§ Mr. Gummer
I am today issuing for public consultation a major package of six new proposals for implementing the agri-environment regulation in England. My right hon. Friends the Secretaries of State for Scotland, Wales and Northern Ireland are carrying out parallel consultations on their proposals.
The agri-environment regulation was agreed as part of last year's reform of the common agricultural policy (CAP) and commits all member states to offering incentives to farmers to farm in environmentally beneficial ways going beyond normal good argicultural practice. This develops and extends the principle of environmentally sensitive areas (ESAs) which we pioneered in the United Kingdom. It is an important step in bringing environmental considerations to the heart of the CAP.
ESAs help farmers to conserve and enhance special habitats, landscapes and features of historic interest. They have been widely acclaimed by both farmers and environmentalists. The package being issued today includes proposals for a new incentive to build on the success of the ESA scheme by opening particularly suitable ESA farmland for new public access to create greater opportunities for public enjoyment of some of our most beautiful countryside.
Secondly, I am now issuing proposals on the boundaries, aims and operation of six new environmentally sensitive areas in the Blackdown hills, the Cotswold hills, Dartmoor, the Essex coast, the Shropshire hills and the upper Thames tributaries. The areas proposed will add some 319,000 hectares to the 832,000 hectares already covered by ESAs in England and annual expenditure on the scheme is now set to rise to £43 million by 1995–96.730W
Thirdly, I am proposing a new moorland scheme to encourage a targeted reduction in the number of livestock grazing moorland outside ESAs where this can result in improvements in heather, other semi-natural vegetation and associated wildlife habitats of moorland.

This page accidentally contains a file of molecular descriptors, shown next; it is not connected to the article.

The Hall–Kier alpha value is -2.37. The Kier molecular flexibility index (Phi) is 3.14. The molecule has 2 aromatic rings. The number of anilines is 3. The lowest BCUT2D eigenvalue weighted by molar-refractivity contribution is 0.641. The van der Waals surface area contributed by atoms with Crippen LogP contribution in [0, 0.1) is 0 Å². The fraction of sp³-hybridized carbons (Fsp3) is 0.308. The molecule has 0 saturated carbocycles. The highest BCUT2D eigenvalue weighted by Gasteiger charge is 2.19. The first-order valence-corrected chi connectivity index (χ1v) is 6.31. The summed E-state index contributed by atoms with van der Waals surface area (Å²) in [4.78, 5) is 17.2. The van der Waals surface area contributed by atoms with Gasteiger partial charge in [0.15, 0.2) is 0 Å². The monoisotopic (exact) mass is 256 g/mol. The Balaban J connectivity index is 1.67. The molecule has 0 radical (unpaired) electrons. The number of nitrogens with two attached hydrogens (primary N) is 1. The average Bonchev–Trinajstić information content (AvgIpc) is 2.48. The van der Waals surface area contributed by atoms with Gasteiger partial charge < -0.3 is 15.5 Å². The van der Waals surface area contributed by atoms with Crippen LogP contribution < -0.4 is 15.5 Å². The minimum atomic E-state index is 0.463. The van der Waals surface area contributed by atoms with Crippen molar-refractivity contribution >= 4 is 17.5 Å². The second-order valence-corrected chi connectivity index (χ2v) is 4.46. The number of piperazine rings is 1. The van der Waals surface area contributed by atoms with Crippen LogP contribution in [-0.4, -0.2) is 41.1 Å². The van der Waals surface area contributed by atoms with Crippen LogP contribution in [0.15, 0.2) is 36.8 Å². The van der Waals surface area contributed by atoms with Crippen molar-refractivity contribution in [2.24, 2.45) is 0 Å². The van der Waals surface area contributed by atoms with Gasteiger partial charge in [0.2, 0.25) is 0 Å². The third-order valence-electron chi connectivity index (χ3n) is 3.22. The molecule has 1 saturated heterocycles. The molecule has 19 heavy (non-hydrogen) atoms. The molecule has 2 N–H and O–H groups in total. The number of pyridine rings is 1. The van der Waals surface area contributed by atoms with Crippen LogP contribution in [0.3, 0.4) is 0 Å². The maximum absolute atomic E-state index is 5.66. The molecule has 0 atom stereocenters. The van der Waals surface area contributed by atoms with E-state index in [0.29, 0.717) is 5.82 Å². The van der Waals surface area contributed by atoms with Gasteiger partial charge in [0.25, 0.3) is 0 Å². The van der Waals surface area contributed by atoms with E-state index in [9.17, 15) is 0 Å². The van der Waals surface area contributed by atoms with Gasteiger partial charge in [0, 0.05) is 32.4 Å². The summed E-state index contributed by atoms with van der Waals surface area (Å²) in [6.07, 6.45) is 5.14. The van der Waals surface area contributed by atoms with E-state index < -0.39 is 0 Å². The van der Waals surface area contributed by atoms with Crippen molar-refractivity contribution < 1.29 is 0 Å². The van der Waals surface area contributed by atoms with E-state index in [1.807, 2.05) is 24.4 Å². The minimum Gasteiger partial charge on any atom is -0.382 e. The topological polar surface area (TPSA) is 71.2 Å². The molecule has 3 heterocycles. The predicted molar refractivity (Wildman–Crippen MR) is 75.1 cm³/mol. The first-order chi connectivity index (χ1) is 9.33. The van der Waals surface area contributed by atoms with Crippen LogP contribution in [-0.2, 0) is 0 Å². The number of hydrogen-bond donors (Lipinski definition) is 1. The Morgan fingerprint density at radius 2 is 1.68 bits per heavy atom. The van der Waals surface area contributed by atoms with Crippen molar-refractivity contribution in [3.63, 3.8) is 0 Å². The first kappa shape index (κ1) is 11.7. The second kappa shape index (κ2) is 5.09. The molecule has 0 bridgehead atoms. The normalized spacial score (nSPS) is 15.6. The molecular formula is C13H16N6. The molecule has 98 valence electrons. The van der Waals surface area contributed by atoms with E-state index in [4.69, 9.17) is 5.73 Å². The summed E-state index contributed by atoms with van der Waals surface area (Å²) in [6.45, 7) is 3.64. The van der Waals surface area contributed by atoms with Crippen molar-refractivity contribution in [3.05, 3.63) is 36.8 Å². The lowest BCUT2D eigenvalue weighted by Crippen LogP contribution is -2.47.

Fourthly, I am proposing a new meadowland scheme to encourage the creation of new public access opportunities on particularly suitable set-aside land. At the same time, I am issuing comprehensive proposals for the management of rotational and non-rotational set-aside land from the 1993–94 crop year, in ways which would exploit the considerable potential for environmental gains from set-aside. The options proposed, subject to EC rules, include wildlife corridors along field margins and watersides, woodland planting and wild bird cover, as well as more specialist options aimed at particular species such as migratory geese, otters and rare ground nesting birds.
Fifthly, I am proposing a new habitat improvement scheme to encourage the creation or improvement of a range of valuable wildlife habitats such as coastal saltmarsh and water-fringes along particularly vulnerable watercourses, through the removal of carefully selected areas of land from agricultural production for 20 years.
Sixthly, I am making proposals for a new organic aid scheme to encourage organic farming, both to benefit the environment and to encourage a type of food production for which there is a clear consumer demand.
Proposals for new measures to help protect groundwater catchments affected by high nitrate levels will also be issued for public consultation shortly.
In addition to the increased expenditure on ESAs, a further £19 million per annum will be spent on the other measures by 1995–96. The proposals complement the range of environmental incentives already available to farmers and reflect the Government's continuing commitment to caring for the countryside and to integrating environmental objectives into agricultural policy. I am making copies of the consultation documents available in the Library of the House.
Detailed arrangements for the new schemes will be finalised this summer after the results of the consultation have been analysed, and individual schemes will open for applications towards the end of this year or in 1994.